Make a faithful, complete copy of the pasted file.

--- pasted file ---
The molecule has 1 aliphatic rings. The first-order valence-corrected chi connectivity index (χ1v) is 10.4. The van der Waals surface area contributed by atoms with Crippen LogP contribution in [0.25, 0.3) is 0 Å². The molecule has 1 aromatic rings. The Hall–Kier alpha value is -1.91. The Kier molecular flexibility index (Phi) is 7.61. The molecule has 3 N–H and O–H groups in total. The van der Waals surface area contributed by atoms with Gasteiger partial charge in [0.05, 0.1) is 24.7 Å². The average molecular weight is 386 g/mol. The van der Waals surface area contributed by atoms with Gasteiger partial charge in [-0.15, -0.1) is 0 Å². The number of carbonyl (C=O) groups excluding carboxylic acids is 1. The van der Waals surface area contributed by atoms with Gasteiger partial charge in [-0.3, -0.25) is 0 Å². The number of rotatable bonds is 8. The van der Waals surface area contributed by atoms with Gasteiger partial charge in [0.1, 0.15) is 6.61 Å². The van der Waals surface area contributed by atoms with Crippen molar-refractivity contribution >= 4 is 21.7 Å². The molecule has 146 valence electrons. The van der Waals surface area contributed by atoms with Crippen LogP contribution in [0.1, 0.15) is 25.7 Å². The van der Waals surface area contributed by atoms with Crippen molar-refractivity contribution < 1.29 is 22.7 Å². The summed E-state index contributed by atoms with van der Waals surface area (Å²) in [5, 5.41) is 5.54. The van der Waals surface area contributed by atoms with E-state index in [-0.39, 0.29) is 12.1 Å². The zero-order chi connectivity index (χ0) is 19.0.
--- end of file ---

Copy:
The molecule has 1 aliphatic rings. The first-order valence-corrected chi connectivity index (χ1v) is 10.4. The van der Waals surface area contributed by atoms with Crippen LogP contribution in [0.25, 0.3) is 0 Å². The molecule has 1 aromatic rings. The Hall–Kier alpha value is -1.91. The Kier molecular flexibility index (Phi) is 7.61. The molecule has 3 N–H and O–H groups in total. The van der Waals surface area contributed by atoms with Gasteiger partial charge in [0.05, 0.1) is 24.7 Å². The average molecular weight is 386 g/mol. The van der Waals surface area contributed by atoms with Gasteiger partial charge in [-0.15, -0.1) is 0 Å². The number of carbonyl (C=O) groups excluding carboxylic acids is 1. The van der Waals surface area contributed by atoms with Gasteiger partial charge in [-0.3, -0.25) is 0 Å². The number of rotatable bonds is 8. The van der Waals surface area contributed by atoms with Gasteiger partial charge in [0.1, 0.15) is 6.61 Å². The van der Waals surface area contributed by atoms with Crippen molar-refractivity contribution >= 4 is 21.7 Å². The molecule has 146 valence electrons. The van der Waals surface area contributed by atoms with Crippen LogP contribution in [0.1, 0.15) is 25.7 Å². The van der Waals surface area contributed by atoms with Crippen molar-refractivity contribution < 1.29 is 22.7 Å². The summed E-state index contributed by atoms with van der Waals surface area (Å²) in [5, 5.41) is 5.54. The van der Waals surface area contributed by atoms with E-state index in [-0.39, 0.29) is 12.1 Å². The zero-order chi connectivity index (χ0) is 19.0.